Gone are the days when kids were freely running, playing outside breathing in fresh air and bathing in the goodness of the sunlight. Today the situation is completely different. Children sit glued to computer screens for long hours playing video games, and when they are old enough, they spend most of the time on social media platforms.
This case fits especially for kids growing in the cities. As parents, it becomes our topmost priority to watch our kids’ activities in the online world.
Recent research studies show some disturbing trends developing within the selfie generation. University of Birmingham researchers carried a parent poll, and most of the parents felt ‘concerned’ or ‘extremely concerned’ about the negative and potentially harmful impact of the social media. The parents named anger and hostility as the most negative trait, followed by arrogance, ignorance, bad judgment and hatred. Only 15% of the parents thought that popular social media sites such as the Facebook provided a positive influence on their kids’ character.
In a first of its kind study, teenagers’ brains were scanned while using social media. Scientists found that the brain circuit that gets activated when eating chocolates and winning money are activated is the same that springs back to life when teenagers see a large number of likes on their photos. Researchers say that teenagers are influenced by their online friends even if they barely know them. Now a new trend has begun among the youth, which is the ‘You-Tubing.’ The kids make their YouTube videos and upload them. They spend a lot of their time to gain new subscribers which drastically affects their studies, performance in school and behavior.
Most kids have working parents, and spend all their free time on these social media sites which is a disturbing aspect. American Academy of Pediatrics says that online engagement increases the risks of cyber bullying, ‘Facebook depression’ (a new phenomenon where unfriending and online bullying leads to symptoms of depression) and exposure to inappropriate content.
So how would you deal with the new threat rising among the selfie generation? Never allow ‘underage Facebooking’ in your house. You must have the ultimate say in your children’s online activities. Check that your privacy settings for the Internet and Facebook are set to the strictest levels. Use filtering software such as ‘Net Nanny’ and ‘PureSight PC.’ This software lets you monitor social media sites, filter content, block chats and much more. ‘My Mobile Watchdog’ allows you to monitor your child’s cell phone.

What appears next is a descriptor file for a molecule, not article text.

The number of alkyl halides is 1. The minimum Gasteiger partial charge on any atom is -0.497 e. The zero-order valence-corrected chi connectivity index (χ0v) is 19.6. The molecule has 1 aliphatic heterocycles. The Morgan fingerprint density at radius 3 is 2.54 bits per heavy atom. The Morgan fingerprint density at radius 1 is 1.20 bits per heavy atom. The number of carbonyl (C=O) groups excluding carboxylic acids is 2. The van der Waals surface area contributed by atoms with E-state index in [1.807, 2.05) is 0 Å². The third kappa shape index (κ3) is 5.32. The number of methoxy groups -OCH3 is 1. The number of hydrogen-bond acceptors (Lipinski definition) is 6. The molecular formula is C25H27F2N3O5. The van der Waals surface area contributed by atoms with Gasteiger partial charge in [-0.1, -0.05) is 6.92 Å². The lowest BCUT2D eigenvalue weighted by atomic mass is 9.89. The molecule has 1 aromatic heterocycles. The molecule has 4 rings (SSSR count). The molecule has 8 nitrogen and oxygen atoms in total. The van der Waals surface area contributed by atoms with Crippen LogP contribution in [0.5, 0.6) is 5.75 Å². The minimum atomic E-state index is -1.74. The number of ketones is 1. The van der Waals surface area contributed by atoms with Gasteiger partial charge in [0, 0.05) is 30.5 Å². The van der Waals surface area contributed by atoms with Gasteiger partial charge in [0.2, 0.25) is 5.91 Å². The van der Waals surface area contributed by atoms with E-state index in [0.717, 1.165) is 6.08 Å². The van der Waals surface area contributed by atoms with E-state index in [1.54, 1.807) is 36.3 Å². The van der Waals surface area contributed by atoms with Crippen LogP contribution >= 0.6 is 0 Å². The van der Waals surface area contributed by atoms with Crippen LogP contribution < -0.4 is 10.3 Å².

If your kids are old enough to handle computers on their own, then set clear ground rules. Have an open discussion and if possible make a contract and ask all the parties to sign. Be clear with the punishment if the rules are broken. One of the contract rules can be that you have full access to your kids’ Facebook friends and can take a look whenever you wish.
Be aware of the sites your kid is frequenting and the people he is associating with. Don’t allow your kids to play violent games and limit their viewing time because it might affect their behavior. Teenage is a critical age that forms the foundation for a successful adulthood. Keep the computer at a central location in your house. When your computer is located in a high traffic zone, it becomes much easier to keep the tabs on any online activity.
Advise your kids to keep away from answering questionnaires, contests and free giveaways. Many of them aim to glean personal information from your kids. Keep an eye on the kind of pictures your kids post online. Limit their cell phone usage and teach them about the necessity of maintaining a good online reputation. Inform and educate your kids about the prevalent online dangers.
Nowadays kids are far more advanced in technology. You must take the time to learn about the new technology yourself. Though all of this might sound hard, with prayer, patience and practice you will do a great job.
Swarnam John is an experienced health and wellness writer. She writes the blog healthyhomosapien. She is also a contributor to a couple of prestigous online magazines.